Samsung Electronics, the world's largest smartphone maker, announced Thursday that it had acquired 5-year-old enterprise software company, Tachyon Mobility, as Samsung and a host of other electronic companies build up their cyber security businesses with acquisitions.
Tachyon Mobility, which offers software to secure cloud-based networks and services for mobile devices, will complement Samsung's existing mobile security unit called Knox Customization. Terms of the deal weren't disclosed.
The target's technology can is designed to expedite project timelines, reduce cost and risk and ensure quality of security on cloud-based networks from a mobile perspective. The seller is Kaprica Security, a College Park, Md.-based software company, that will now switch its focus to RunSafe Security software to protect automotive systems.
The acquisition comes as cybersecurity is becoming a hot-button issue. Hackers have recently managed to infiltrate the likes of Twitter (TWTR) and PayPal (PYPL) and with the burgeoning Internet of Things, where a plethora of electronics are connected via the Internet, cybersecurity is now more important than it has ever been and a big area of investment for companies.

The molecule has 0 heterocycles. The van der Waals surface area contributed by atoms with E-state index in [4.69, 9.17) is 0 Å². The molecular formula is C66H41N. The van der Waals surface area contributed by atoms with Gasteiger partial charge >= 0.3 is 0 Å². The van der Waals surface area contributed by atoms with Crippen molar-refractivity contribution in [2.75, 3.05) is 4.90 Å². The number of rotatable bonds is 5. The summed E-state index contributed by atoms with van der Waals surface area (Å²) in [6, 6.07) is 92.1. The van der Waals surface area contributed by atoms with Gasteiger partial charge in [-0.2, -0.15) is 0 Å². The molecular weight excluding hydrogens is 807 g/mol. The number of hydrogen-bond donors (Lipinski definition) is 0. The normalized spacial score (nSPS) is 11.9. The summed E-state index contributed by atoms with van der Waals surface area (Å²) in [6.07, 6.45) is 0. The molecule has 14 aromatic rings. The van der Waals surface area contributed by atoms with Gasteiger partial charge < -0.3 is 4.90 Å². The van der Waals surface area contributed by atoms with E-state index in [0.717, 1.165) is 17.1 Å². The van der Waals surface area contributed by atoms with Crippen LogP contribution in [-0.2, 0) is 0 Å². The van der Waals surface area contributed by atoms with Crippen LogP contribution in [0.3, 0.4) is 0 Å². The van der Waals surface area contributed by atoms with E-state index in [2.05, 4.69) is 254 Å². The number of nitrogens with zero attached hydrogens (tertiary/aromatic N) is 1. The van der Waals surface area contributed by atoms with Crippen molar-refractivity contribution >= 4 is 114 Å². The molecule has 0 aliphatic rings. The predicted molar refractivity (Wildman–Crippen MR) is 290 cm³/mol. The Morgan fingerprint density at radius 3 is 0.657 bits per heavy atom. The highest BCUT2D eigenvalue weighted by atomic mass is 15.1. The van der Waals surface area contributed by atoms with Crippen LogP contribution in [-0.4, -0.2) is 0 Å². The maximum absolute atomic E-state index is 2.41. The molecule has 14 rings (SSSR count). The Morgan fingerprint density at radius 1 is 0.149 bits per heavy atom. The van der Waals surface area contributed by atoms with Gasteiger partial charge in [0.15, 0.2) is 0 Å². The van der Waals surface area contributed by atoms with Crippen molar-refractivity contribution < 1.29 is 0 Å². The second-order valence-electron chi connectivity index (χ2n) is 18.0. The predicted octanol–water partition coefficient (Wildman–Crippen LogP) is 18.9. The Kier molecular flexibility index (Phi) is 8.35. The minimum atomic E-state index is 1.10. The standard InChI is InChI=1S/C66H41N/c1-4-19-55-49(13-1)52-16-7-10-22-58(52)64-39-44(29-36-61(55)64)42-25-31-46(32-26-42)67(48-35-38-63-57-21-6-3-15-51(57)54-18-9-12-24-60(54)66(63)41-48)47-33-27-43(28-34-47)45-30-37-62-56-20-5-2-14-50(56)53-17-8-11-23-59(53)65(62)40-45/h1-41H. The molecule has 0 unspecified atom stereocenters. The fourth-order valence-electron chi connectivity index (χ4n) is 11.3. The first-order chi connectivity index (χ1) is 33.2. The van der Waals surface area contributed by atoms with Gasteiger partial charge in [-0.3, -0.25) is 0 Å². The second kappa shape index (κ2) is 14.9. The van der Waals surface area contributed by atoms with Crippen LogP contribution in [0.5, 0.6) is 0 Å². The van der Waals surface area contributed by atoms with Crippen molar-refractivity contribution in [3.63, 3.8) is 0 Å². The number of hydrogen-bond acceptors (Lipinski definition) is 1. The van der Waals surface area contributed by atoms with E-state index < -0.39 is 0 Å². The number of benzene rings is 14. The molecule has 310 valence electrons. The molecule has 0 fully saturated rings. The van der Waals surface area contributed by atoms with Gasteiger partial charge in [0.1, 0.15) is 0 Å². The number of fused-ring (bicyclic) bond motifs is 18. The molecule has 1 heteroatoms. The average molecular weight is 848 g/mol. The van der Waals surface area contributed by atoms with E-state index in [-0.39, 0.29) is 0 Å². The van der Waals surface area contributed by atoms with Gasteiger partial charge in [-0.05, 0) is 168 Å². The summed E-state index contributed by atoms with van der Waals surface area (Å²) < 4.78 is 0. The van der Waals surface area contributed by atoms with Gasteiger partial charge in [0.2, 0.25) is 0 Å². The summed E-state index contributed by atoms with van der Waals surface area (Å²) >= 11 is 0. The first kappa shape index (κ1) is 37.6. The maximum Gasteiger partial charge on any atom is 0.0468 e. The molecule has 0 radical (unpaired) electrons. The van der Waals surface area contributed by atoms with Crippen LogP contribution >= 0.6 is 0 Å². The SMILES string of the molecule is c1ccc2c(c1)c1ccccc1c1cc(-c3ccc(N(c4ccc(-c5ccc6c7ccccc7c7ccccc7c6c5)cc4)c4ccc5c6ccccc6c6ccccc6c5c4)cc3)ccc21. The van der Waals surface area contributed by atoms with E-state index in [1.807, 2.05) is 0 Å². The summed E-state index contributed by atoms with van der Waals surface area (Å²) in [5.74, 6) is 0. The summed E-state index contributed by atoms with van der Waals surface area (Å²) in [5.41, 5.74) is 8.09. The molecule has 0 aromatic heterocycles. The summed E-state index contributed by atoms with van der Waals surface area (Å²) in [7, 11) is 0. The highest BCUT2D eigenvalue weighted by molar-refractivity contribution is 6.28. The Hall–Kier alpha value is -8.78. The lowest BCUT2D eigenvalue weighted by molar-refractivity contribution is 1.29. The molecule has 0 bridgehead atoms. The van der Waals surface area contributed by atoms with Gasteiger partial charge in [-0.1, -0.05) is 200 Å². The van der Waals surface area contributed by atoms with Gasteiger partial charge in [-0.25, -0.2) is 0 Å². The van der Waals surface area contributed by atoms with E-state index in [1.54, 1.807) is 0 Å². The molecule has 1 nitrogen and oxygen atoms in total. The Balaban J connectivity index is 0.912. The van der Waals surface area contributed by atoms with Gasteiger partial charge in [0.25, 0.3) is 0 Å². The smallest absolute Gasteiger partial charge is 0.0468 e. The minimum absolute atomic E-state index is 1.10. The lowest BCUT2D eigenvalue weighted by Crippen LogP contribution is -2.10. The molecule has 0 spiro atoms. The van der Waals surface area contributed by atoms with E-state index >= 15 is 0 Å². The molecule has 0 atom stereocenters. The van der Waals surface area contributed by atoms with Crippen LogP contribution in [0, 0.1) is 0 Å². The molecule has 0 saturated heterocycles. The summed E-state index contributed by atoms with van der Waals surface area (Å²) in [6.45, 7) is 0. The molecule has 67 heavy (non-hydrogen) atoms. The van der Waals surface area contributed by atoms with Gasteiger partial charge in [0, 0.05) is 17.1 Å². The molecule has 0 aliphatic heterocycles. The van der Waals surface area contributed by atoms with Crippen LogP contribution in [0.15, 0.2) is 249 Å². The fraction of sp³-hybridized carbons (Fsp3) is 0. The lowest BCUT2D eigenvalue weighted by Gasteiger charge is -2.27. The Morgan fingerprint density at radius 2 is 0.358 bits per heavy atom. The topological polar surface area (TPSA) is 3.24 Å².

According to a spokesperson, Tachyon is compatible with Samsung smartphones and tablets running Android 4.4 or higher, including the Samsung Galaxy S8, which is set to come out sometime in the first quarter of 2017.
In selling itself to Samsung, 5-year-old Kaprica also gains growth opportunities to further develop and expand several other technologies in its portfolio. The transaction will also allow the company to focus on its security technology in the Internet of Things, automotive and transportation and other embedded systems.
"We see opportunities to take our existing devices and code with our existing developers to create tools that are much more robust to beat the world's most sophisticated attackers," said Doug Britton, CEO of Kaprica Security, the parent company of Tachyon.
The deal between Seoul-based Samsung and Tachyon first came up as a possibility about a year ago and became serious in February, Britton said.
"The partnership with Samsung sped things up a lot because, for example, we were able to get advance notice of devices coming out so that by the time they hit the market, we were already able to support them, and they've been tested extensively," said Britton.
The new technology, now part of Samsung's intellectual property, will tighten up one of the biggest cybersecurity risks in mobile devices--misconfiguration. It will allow Samsung to put its mobile devices into an ideal configuration state effectively and reliably at low costs without increasing demand for more labor time and energy.
Kaprica tapped Boston-based WilmerHale (officially, Wilmer Cutler Pickering Hale and Dorr LLP) for legal counsel. There is no sell side investment bank involved.